Barehanded beekeeper of HK

How sweet it is: Yip blowing bees off a honeycomb on a hillside and pouring.

How sweet it is: Yip blowing bees off a honeycomb on a hillside and pouring.

HONG KONG: High up in the hills above Hong Kong, Yip Ki-hok uses nothing but his bare hands to remove a honey-filled nest of swarming bees – a remarkable skill he learned after the hardship of China’s famine years.

While most new beekeepers buy insects from those with already established colonies, Yip prefers a more organic method, trekking into the hills and catching wild bees using skills he developed through trial and error from the age of seven.The 62-year-old effortlessly mov­es through bush and dense thickets, far from the official hiking trails, and pauses at a hole in the hillside he knows will contain a bee colony.

Lighting five incense sticks to placate the bees, he waits for the smoke to take effect and then reaches into the hole, removing chunks of the hive along with handfuls of bees.

Remarkably he is only stung twice. The trick, he explains, is to remove as much of the hive as possible without killing the queen.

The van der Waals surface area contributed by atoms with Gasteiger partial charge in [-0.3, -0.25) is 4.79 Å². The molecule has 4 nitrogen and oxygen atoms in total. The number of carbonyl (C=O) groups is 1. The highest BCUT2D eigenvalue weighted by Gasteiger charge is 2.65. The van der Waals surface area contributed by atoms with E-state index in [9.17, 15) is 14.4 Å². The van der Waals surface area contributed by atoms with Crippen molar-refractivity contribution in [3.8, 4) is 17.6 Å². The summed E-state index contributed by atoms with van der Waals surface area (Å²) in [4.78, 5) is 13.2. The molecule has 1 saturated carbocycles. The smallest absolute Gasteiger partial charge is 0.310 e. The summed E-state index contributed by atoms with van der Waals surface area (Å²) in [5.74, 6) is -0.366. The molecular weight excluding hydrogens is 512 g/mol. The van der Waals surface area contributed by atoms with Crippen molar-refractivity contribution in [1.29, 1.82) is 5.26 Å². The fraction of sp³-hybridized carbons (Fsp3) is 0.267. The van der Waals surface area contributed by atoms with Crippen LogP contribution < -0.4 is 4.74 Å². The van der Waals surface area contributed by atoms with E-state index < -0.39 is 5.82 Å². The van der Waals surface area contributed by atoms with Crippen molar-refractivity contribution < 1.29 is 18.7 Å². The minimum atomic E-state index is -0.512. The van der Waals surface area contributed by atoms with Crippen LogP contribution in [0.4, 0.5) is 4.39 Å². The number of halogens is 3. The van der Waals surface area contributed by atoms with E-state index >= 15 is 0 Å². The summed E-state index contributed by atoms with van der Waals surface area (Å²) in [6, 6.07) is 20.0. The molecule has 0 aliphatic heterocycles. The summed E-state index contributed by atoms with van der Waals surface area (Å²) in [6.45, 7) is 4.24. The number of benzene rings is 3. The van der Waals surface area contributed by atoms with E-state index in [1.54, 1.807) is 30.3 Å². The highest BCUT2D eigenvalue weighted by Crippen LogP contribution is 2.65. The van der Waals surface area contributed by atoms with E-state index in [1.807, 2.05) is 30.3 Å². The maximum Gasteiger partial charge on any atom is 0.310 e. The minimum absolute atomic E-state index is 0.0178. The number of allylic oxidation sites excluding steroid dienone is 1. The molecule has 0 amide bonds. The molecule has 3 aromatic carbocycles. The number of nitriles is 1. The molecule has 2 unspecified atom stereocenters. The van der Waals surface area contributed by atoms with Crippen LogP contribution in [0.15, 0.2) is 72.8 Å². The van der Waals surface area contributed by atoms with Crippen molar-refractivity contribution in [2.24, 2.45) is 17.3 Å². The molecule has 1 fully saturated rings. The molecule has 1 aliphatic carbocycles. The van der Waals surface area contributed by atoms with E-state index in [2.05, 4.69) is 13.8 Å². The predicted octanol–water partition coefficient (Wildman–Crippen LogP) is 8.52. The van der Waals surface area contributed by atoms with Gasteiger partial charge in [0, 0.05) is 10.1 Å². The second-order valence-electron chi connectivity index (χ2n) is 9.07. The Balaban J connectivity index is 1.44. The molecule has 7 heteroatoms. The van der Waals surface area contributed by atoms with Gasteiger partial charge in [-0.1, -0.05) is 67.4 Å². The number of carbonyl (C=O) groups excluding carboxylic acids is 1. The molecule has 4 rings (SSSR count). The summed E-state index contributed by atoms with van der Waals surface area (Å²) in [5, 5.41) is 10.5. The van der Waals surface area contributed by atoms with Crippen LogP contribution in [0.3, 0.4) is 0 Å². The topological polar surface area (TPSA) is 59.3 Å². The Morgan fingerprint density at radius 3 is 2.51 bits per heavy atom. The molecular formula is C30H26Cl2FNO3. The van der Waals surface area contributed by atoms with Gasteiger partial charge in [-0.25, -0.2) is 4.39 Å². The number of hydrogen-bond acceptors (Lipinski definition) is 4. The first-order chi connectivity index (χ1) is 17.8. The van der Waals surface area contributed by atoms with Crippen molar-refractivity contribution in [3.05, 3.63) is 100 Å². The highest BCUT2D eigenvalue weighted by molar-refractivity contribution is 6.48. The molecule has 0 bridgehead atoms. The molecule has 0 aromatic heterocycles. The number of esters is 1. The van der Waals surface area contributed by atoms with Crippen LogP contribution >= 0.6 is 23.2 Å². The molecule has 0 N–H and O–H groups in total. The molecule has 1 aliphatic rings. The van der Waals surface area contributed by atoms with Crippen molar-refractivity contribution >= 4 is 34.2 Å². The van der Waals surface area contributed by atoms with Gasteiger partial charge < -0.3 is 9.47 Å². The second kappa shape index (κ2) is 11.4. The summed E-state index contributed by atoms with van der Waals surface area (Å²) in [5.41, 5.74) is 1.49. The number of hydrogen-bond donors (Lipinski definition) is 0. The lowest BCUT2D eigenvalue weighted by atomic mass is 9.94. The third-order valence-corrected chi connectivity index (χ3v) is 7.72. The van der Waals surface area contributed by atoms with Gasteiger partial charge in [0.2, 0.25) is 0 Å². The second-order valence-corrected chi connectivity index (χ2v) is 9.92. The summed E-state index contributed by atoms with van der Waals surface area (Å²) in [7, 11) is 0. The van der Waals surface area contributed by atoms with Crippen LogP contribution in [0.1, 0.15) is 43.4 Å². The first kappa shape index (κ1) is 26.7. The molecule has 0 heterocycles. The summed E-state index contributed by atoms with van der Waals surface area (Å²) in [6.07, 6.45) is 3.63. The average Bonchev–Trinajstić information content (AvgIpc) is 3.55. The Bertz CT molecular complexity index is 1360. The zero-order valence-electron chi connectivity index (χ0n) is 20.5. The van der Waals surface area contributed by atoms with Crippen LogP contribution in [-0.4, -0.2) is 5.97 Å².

“If you wear gloves, then you don’t know how much strength you’re using,” he said. “If you accidentally kill the queen, it’s very troublesome, it’ll be very hard to take the hive back.”

Freshly extracted honey from a spinner drum as his son Hugo filters it into a jug at their apiary in Hong Kong. — AFP

Moving slowly and carefully, he blows on the hive to herd the bees into a wire cage covered with a white drawstring bag.

He searches for the queen as stragglers buzz around him -- a crucial part of the operation as the other bees in the hive are fiercely attracted to her.

“Without the queen, they will get angry and go looking for her everywhere. If they can’t find her they will fly out of the cage. They’ll fly everywhere to find her and start stinging like crazy,” he said.

Although he was once stung more than 200 times when he lost the queen during an extraction, Yip says he has no need for gloves or other protective gear.

“Why would I need those things? I know their nature like I know my own hand. No matter how mean they are I still have a way to tame them,” he explained.

Back at his farm, Yip uses wire to attach the honeycomb to wooden frames, which are then slotted into wooden crates. Then he pulls out handfuls of bees from the drawstring bag and places them gently in their new home.

Yip generally collects honey three times a year from over 200 hives, extracting the golden liquid by spinning each frame in a metal drum. — AFP

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